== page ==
Russian Federation launches largest military drill since Cold War

Russian Federation launches largest military drill since Cold War

Russian Federation launches largest military drill since Cold War

They have been held every four years since Russian President Vladimir Putin revived them in the mid-2000s, but, this year, Russia's military said they are on an unprecedented scale, passing the previous largest that was held by the Soviet Union in 1981.

President Vladimir Putin is expected to attend the war games after hosting an economic forum in Vladivostok where Chinese leader Xi Jinping is one of the guests.

But Defense Minister Sergei Shoigu said these exercises are even larger, with 300,000 soldiers, 36,000 military vehicles, 1,000 planes and 80 warships taking part in the drills.

Some of the first exercises will revolve around anti-aircraft technology, according to Russia's defence ministry.

The last war games in Vostok were in 2014 but were nearly half of the size with 155,000 soldiers taking part.

They also serve as an exercise in "military muscle-flexing" to Russia's global rivals.

"With its Vostok 2018 exercise Russia sends a message that it regards the U.S.as a potential enemy and China as a potential ally", wrote Dmitri Trenin, a former Russian army colonel and director of the Carnegie Moscow Center think tank.

While both Russian Federation and China have said the manoeuvres are not directed against other countries they do coincide with Nato's Rapid Trident 2018 military exercise in Ukraine, which started on September 3 and ends on Saturday.

"The focus of the drill has expanded from anti-terrorism to allied defence and counter-attack", China's defence ministry said in a statement.

In the strategic drills, the PLA and Russian armed forces have formed a joint operational commanding system, under which military forces from the two countries will hold joint exercises including mechanized defense,fire strike and counter-attack training.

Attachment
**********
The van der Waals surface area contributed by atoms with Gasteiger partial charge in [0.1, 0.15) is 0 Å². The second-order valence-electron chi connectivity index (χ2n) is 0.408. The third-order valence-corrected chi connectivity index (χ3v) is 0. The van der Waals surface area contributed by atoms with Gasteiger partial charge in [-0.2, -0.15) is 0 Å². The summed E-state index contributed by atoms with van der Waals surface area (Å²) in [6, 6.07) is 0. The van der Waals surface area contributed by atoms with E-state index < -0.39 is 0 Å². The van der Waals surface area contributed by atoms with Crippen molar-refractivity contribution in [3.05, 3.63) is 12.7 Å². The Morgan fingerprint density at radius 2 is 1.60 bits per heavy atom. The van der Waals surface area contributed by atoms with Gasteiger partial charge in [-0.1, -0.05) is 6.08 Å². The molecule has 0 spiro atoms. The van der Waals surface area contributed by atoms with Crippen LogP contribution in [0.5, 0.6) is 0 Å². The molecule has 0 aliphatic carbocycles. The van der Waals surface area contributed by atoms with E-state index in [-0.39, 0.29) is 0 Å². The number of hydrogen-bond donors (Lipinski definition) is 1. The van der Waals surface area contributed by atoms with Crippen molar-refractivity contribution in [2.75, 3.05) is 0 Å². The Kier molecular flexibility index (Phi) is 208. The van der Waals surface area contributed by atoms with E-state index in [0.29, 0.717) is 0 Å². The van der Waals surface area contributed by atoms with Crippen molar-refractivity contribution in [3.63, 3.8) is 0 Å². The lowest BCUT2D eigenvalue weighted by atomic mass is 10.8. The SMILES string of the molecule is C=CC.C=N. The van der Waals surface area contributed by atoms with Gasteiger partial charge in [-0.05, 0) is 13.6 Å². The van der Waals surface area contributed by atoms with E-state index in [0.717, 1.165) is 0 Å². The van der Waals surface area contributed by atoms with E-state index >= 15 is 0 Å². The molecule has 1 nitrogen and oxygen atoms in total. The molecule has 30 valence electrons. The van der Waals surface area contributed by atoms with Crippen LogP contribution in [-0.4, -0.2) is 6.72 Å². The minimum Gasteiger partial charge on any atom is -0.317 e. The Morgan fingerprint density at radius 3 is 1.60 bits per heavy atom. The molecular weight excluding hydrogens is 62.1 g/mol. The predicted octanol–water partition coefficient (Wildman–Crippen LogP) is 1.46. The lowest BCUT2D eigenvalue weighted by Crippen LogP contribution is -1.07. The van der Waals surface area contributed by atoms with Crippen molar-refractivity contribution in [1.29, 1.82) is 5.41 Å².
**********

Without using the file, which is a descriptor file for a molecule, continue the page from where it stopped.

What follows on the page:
The latter comprise six Mi-171s, which were bought from Russian Federation in 2014 and are making their first appearance in such an exercise, nine Z-9s and nine Z-19s. Vostock includes many smaller scale exercises that happen every year and obsolete equipment has also been put into use, apparently to inflate the war games size, Jack Watling, an expert at the Royal United Services Institute (RUSI), wrote in an article this month.

Tanks roll during the military exercises in Chita, Eastern Siberia, during the Vostok 2018 exercises, September 11, 2018.

The war games are held a year after Russian Federation staged major drills in the country's west last September, unnerving neighbouring former Soviet republics.

"Imagine 36,000 military vehicles moving at the same time: tanks, armored personnel carriers, infantry fighting vehicles - and all of this, of course, in conditions as close to a combat situation as possible", Shoigu said.

It involved deploying forces to Russia's far east and building up its Northern and Pacific fleets.

"Vostok-2018 is far from NATO´s area of responsibility and does not affect the security of its member states", the Russian foreign ministry´s spokeswoman Maria Zakharova said.

Giles said Moscow's foreign policy decisions are "driven by delusions" such as the notion "Russia matters" and "hostile powers" are lining up to invade the country.

While simulating a great power conflict, experts say the drills do not mean Russian Federation is preparing to fight with North Atlantic Treaty Organisation rather, some say, Moscow is using the war games as a form of aggressive diplomacy, meant to impress and intimidate western countries and to persuade them to be more accommodating of Russia's interest.

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